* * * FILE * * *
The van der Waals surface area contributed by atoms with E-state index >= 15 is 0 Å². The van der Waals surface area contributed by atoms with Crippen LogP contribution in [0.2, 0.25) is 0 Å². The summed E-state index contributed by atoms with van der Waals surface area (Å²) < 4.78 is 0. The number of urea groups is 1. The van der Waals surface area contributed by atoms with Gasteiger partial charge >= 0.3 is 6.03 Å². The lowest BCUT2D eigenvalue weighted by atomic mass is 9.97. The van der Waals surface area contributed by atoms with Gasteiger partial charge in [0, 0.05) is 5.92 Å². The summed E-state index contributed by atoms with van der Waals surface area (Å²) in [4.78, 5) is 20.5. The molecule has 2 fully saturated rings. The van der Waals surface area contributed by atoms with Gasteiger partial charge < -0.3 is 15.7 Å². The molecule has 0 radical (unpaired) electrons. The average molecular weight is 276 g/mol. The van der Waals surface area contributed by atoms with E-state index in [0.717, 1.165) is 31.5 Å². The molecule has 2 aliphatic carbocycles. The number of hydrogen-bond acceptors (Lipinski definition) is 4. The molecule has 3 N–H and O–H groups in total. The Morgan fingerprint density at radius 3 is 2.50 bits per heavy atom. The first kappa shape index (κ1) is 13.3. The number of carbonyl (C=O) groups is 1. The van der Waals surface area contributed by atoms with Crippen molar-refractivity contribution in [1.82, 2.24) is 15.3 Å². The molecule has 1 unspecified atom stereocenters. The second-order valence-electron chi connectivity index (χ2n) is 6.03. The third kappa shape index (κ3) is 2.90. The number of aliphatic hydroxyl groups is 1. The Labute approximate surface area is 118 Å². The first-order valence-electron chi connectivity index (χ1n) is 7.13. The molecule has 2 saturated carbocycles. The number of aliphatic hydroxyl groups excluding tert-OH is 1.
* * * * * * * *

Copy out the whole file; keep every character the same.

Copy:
The van der Waals surface area contributed by atoms with E-state index >= 15 is 0 Å². The van der Waals surface area contributed by atoms with Crippen LogP contribution in [0.2, 0.25) is 0 Å². The summed E-state index contributed by atoms with van der Waals surface area (Å²) < 4.78 is 0. The number of urea groups is 1. The van der Waals surface area contributed by atoms with Gasteiger partial charge >= 0.3 is 6.03 Å². The lowest BCUT2D eigenvalue weighted by atomic mass is 9.97. The van der Waals surface area contributed by atoms with Gasteiger partial charge in [0, 0.05) is 5.92 Å². The summed E-state index contributed by atoms with van der Waals surface area (Å²) in [4.78, 5) is 20.5. The molecule has 2 fully saturated rings. The van der Waals surface area contributed by atoms with Gasteiger partial charge < -0.3 is 15.7 Å². The molecule has 0 radical (unpaired) electrons. The average molecular weight is 276 g/mol. The van der Waals surface area contributed by atoms with E-state index in [0.717, 1.165) is 31.5 Å². The molecule has 2 aliphatic carbocycles. The number of hydrogen-bond acceptors (Lipinski definition) is 4. The molecule has 3 N–H and O–H groups in total. The Morgan fingerprint density at radius 3 is 2.50 bits per heavy atom. The first kappa shape index (κ1) is 13.3. The number of carbonyl (C=O) groups is 1. The van der Waals surface area contributed by atoms with Crippen molar-refractivity contribution in [1.82, 2.24) is 15.3 Å². The molecule has 1 unspecified atom stereocenters. The second-order valence-electron chi connectivity index (χ2n) is 6.03. The third kappa shape index (κ3) is 2.90. The number of aliphatic hydroxyl groups is 1. The Labute approximate surface area is 118 Å². The first-order valence-electron chi connectivity index (χ1n) is 7.13. The molecule has 2 saturated carbocycles. The number of aliphatic hydroxyl groups excluding tert-OH is 1.